The pastoral idyll was in fact already part of the thematic repertoire of earlier wall painting, but merely as a genre scene, one of several kinds of landscape. Now it becomes the principal subject, and always associated with statues of divinities, altars, votives, and cult activities. At least as early as Vergil's poetry the bucolic world had been burdened with "political" symbolism. In the Georgics, the simple life of Romulus and his shepherds, its unspoiled piety, is celebrated. For other Augustan poets as well, the pas­toral idyll always represents a longing for escape from city life, with its daily stress, ostentation, and moral decay (e.g., Horace Epodes 2.1.140). Ever since the happy shepherd and his peacefully grazing flock had become symbols of the saeculum aureum, visual imagery focused on the praise of simplicity and unaffected piety, turning the subject into a deliberate metaphor. We need only recall the grazing animals in the Pax relief on the Ara Pacis (cf. fig. 136).

The little landscapes are remarkably constructed. The individual elements do not compose a unified pictorial space, but are simply set beside one another, as in Chinese landscape painting. As a result the views have a peculiar, floating quality, and the lack of a frame gives them the character of a vision or epiphany. Artists were more concerned with communicating a certain atmosphere than with rendering specific details.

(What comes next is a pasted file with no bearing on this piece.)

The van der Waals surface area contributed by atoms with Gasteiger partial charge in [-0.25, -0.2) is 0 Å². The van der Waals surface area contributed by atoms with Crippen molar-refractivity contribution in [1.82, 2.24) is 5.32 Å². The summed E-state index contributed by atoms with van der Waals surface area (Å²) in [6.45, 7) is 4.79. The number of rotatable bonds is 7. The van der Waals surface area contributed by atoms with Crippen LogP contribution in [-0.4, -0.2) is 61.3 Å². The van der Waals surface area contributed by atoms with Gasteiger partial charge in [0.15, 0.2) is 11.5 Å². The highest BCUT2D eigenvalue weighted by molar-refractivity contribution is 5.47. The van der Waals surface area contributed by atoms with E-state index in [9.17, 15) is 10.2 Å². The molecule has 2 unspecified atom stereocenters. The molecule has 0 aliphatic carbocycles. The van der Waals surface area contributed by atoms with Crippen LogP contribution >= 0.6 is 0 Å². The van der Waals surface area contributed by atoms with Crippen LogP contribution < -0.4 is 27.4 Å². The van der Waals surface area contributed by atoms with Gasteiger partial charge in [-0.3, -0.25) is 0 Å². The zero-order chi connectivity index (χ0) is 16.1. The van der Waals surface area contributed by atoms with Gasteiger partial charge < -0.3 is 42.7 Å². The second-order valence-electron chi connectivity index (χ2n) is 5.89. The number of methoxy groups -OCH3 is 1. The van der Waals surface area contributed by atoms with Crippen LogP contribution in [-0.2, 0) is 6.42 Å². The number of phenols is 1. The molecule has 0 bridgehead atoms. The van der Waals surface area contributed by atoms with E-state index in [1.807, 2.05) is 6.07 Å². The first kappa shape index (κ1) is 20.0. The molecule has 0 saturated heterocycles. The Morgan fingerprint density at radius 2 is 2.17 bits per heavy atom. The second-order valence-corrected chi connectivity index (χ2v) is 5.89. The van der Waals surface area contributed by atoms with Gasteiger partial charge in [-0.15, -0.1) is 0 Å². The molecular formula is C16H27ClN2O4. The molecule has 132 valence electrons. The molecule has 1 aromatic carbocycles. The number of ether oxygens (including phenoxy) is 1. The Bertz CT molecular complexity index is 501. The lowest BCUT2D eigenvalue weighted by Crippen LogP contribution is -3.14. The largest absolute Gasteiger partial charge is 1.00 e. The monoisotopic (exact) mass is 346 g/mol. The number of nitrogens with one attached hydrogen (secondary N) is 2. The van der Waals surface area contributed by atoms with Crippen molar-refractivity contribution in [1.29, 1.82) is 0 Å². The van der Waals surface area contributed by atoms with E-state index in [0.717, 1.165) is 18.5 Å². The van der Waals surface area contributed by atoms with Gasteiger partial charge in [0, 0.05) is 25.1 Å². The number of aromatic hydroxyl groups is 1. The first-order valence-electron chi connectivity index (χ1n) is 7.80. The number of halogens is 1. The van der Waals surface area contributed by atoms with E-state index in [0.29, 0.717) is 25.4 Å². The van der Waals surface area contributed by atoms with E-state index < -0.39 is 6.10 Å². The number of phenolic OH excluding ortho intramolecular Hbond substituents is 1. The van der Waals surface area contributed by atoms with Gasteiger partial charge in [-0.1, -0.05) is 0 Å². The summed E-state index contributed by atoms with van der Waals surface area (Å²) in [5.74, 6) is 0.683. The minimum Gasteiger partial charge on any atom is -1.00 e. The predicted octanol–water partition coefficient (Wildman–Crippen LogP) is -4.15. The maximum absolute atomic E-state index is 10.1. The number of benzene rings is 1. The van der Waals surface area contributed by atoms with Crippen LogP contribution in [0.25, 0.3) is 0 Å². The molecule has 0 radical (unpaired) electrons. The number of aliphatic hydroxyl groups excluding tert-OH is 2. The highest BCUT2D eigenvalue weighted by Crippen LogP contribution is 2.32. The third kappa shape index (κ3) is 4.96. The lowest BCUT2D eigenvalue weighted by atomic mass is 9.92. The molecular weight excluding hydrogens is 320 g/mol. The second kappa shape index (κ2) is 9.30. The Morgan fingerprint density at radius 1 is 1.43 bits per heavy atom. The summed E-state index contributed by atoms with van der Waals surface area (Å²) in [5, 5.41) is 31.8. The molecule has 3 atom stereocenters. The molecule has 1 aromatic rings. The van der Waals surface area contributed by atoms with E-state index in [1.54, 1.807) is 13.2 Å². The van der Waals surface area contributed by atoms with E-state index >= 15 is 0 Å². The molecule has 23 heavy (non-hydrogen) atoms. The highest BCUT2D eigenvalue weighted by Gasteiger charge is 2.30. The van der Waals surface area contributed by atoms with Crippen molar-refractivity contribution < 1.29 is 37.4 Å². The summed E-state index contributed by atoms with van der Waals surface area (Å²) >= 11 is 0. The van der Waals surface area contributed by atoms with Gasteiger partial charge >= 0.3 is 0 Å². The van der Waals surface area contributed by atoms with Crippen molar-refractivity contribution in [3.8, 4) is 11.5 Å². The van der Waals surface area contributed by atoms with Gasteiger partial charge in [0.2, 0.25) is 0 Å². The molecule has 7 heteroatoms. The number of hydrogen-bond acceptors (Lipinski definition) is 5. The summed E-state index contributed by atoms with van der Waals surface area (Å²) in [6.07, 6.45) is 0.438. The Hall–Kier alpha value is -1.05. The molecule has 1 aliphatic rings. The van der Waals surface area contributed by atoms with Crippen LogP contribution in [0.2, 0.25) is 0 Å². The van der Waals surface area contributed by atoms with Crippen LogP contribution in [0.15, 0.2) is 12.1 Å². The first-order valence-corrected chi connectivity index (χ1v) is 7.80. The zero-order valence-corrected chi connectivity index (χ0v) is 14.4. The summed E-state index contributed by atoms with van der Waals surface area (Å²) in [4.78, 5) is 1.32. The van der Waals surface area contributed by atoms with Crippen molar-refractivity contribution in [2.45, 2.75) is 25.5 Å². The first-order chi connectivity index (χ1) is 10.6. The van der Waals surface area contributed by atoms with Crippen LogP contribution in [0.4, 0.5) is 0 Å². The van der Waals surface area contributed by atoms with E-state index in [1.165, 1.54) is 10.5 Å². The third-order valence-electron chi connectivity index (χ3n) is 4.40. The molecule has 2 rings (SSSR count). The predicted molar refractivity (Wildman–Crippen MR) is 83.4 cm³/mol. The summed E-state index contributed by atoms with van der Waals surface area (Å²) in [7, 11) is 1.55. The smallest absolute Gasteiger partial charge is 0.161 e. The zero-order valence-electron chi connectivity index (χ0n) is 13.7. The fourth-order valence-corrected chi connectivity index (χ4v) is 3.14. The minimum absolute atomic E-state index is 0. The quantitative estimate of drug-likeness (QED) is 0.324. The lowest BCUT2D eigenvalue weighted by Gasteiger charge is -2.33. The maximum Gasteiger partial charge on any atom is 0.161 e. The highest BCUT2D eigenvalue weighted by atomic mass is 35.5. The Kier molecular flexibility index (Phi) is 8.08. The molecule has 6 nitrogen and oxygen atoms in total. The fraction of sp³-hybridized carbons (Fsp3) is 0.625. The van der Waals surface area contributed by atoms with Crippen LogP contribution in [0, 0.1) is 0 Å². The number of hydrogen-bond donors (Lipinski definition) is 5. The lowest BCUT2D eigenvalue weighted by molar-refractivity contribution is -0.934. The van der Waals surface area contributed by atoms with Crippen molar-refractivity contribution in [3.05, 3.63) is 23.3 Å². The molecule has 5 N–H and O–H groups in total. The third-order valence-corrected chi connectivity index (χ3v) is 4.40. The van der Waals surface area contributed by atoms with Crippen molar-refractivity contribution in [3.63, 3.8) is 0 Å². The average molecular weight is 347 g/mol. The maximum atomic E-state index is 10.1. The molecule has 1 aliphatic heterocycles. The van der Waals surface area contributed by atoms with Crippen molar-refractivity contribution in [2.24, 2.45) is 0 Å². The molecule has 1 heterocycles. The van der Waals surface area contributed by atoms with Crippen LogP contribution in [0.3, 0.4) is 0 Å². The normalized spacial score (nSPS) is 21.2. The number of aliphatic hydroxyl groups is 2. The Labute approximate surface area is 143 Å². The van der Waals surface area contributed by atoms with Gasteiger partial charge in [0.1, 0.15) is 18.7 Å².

But these new idylls are full of contradictions. In this highly sophisticated society, sated in luxury, painters could only imagine the simple pastoral life against a background of elegant parks and villas. The simple stone altar stands in front of extravagant and exotic religious architecture and lavish votive offerings. These views of country landscape never reveal Roman peasants at work or the fertile Italian soil so rapturously celebrated by Vergil. We see only satyrs vintaging, not men and women. This vision of agriculture is unencumbered by the Augustan moral campaign, which only succeeded in redefining the imagery of escape into a world of otium. In place of the almost palpable luxury of the Late Republic, we are presented with nostalgic visions combining the very real urge for a quiet weekend in the country villa with the imagined longing for a simpler and harmonious way of life.